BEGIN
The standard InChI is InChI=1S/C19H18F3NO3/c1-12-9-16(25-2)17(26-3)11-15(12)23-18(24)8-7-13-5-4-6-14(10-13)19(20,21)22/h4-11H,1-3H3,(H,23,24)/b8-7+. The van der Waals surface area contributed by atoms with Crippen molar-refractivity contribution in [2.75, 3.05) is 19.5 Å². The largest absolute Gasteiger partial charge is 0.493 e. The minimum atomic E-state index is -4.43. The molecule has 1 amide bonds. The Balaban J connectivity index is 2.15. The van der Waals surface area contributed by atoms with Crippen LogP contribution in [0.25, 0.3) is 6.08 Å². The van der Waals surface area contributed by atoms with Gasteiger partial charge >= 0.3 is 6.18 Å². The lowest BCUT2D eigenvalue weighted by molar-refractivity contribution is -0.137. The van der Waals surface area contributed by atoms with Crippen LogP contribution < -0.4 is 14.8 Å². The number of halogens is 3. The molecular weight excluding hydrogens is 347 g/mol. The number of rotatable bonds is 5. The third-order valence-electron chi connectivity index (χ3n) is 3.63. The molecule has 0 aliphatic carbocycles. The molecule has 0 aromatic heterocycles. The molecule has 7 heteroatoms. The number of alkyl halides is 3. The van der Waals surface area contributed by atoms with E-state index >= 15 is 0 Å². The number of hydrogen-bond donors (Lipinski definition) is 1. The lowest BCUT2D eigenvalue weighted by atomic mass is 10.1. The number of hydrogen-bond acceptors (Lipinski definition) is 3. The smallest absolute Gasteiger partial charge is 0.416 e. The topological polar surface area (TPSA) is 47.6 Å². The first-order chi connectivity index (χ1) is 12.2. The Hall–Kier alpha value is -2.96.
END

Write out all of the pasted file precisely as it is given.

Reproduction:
The standard InChI is InChI=1S/C19H18F3NO3/c1-12-9-16(25-2)17(26-3)11-15(12)23-18(24)8-7-13-5-4-6-14(10-13)19(20,21)22/h4-11H,1-3H3,(H,23,24)/b8-7+. The van der Waals surface area contributed by atoms with Crippen molar-refractivity contribution in [2.75, 3.05) is 19.5 Å². The largest absolute Gasteiger partial charge is 0.493 e. The minimum atomic E-state index is -4.43. The molecule has 1 amide bonds. The Balaban J connectivity index is 2.15. The van der Waals surface area contributed by atoms with Crippen LogP contribution in [0.25, 0.3) is 6.08 Å². The van der Waals surface area contributed by atoms with Gasteiger partial charge >= 0.3 is 6.18 Å². The lowest BCUT2D eigenvalue weighted by molar-refractivity contribution is -0.137. The van der Waals surface area contributed by atoms with Crippen LogP contribution < -0.4 is 14.8 Å². The number of halogens is 3. The molecular weight excluding hydrogens is 347 g/mol. The number of rotatable bonds is 5. The third-order valence-electron chi connectivity index (χ3n) is 3.63. The molecule has 0 aliphatic carbocycles. The molecule has 0 aromatic heterocycles. The molecule has 7 heteroatoms. The number of alkyl halides is 3. The van der Waals surface area contributed by atoms with E-state index >= 15 is 0 Å². The number of hydrogen-bond donors (Lipinski definition) is 1. The lowest BCUT2D eigenvalue weighted by atomic mass is 10.1. The number of hydrogen-bond acceptors (Lipinski definition) is 3. The smallest absolute Gasteiger partial charge is 0.416 e. The topological polar surface area (TPSA) is 47.6 Å². The first-order chi connectivity index (χ1) is 12.2. The Hall–Kier alpha value is -2.96.